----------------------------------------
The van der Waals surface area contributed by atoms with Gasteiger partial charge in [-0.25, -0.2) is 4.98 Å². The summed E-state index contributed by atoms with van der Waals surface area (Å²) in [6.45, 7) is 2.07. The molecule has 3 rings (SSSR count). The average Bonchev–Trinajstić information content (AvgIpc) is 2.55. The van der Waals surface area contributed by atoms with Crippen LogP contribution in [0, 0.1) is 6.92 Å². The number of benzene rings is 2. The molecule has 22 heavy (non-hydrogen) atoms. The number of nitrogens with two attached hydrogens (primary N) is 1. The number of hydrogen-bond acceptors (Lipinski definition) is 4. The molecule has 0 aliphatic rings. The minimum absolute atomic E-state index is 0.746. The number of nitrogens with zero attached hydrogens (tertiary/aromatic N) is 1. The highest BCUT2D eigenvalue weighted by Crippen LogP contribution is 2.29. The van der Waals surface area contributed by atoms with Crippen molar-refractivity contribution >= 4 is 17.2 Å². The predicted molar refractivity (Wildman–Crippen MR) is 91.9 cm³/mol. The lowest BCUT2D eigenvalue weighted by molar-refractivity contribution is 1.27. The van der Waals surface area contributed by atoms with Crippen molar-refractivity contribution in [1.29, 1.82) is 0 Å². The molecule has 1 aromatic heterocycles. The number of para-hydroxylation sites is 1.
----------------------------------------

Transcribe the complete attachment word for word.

The van der Waals surface area contributed by atoms with Gasteiger partial charge in [-0.25, -0.2) is 4.98 Å². The summed E-state index contributed by atoms with van der Waals surface area (Å²) in [6.45, 7) is 2.07. The molecule has 3 rings (SSSR count). The average Bonchev–Trinajstić information content (AvgIpc) is 2.55. The van der Waals surface area contributed by atoms with Crippen LogP contribution in [0, 0.1) is 6.92 Å². The number of benzene rings is 2. The molecule has 22 heavy (non-hydrogen) atoms. The number of nitrogens with two attached hydrogens (primary N) is 1. The number of hydrogen-bond acceptors (Lipinski definition) is 4. The molecule has 0 aliphatic rings. The minimum absolute atomic E-state index is 0.746. The number of nitrogens with zero attached hydrogens (tertiary/aromatic N) is 1. The highest BCUT2D eigenvalue weighted by Crippen LogP contribution is 2.29. The van der Waals surface area contributed by atoms with Crippen molar-refractivity contribution >= 4 is 17.2 Å². The predicted molar refractivity (Wildman–Crippen MR) is 91.9 cm³/mol. The lowest BCUT2D eigenvalue weighted by molar-refractivity contribution is 1.27. The van der Waals surface area contributed by atoms with Crippen molar-refractivity contribution in [1.29, 1.82) is 0 Å². The molecule has 1 aromatic heterocycles. The number of para-hydroxylation sites is 1.